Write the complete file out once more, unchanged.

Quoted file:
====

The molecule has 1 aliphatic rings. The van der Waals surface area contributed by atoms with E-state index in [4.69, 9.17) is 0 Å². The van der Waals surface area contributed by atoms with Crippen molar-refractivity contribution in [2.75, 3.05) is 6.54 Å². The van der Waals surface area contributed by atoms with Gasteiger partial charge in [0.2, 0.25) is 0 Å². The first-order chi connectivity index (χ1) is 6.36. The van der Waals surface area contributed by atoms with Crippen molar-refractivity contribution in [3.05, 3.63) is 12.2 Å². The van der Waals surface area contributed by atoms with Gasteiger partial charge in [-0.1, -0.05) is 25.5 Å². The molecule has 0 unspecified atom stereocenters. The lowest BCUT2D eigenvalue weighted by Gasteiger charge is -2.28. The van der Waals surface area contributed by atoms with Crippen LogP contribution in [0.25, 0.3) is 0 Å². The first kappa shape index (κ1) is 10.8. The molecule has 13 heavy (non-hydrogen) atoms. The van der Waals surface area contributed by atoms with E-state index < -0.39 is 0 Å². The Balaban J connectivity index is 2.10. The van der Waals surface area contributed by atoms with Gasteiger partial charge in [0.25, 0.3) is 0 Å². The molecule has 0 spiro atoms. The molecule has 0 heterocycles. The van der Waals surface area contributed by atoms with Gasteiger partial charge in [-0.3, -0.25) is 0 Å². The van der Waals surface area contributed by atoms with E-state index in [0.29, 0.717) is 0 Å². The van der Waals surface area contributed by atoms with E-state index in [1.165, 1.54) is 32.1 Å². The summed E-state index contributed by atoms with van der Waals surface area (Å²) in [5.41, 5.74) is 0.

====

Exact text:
The molecule has 1 aliphatic rings. The van der Waals surface area contributed by atoms with E-state index in [4.69, 9.17) is 0 Å². The van der Waals surface area contributed by atoms with Crippen molar-refractivity contribution in [2.75, 3.05) is 6.54 Å². The van der Waals surface area contributed by atoms with Gasteiger partial charge in [0.2, 0.25) is 0 Å². The first-order chi connectivity index (χ1) is 6.36. The van der Waals surface area contributed by atoms with Crippen molar-refractivity contribution in [3.05, 3.63) is 12.2 Å². The van der Waals surface area contributed by atoms with Gasteiger partial charge in [-0.1, -0.05) is 25.5 Å². The molecule has 0 unspecified atom stereocenters. The lowest BCUT2D eigenvalue weighted by Gasteiger charge is -2.28. The van der Waals surface area contributed by atoms with Crippen LogP contribution in [0.25, 0.3) is 0 Å². The first kappa shape index (κ1) is 10.8. The molecule has 13 heavy (non-hydrogen) atoms. The van der Waals surface area contributed by atoms with E-state index < -0.39 is 0 Å². The Balaban J connectivity index is 2.10. The van der Waals surface area contributed by atoms with Gasteiger partial charge in [0.25, 0.3) is 0 Å². The molecule has 0 spiro atoms. The molecule has 0 heterocycles. The van der Waals surface area contributed by atoms with Gasteiger partial charge in [-0.3, -0.25) is 0 Å². The van der Waals surface area contributed by atoms with E-state index in [0.29, 0.717) is 0 Å². The van der Waals surface area contributed by atoms with E-state index in [1.165, 1.54) is 32.1 Å². The summed E-state index contributed by atoms with van der Waals surface area (Å²) in [5.41, 5.74) is 0.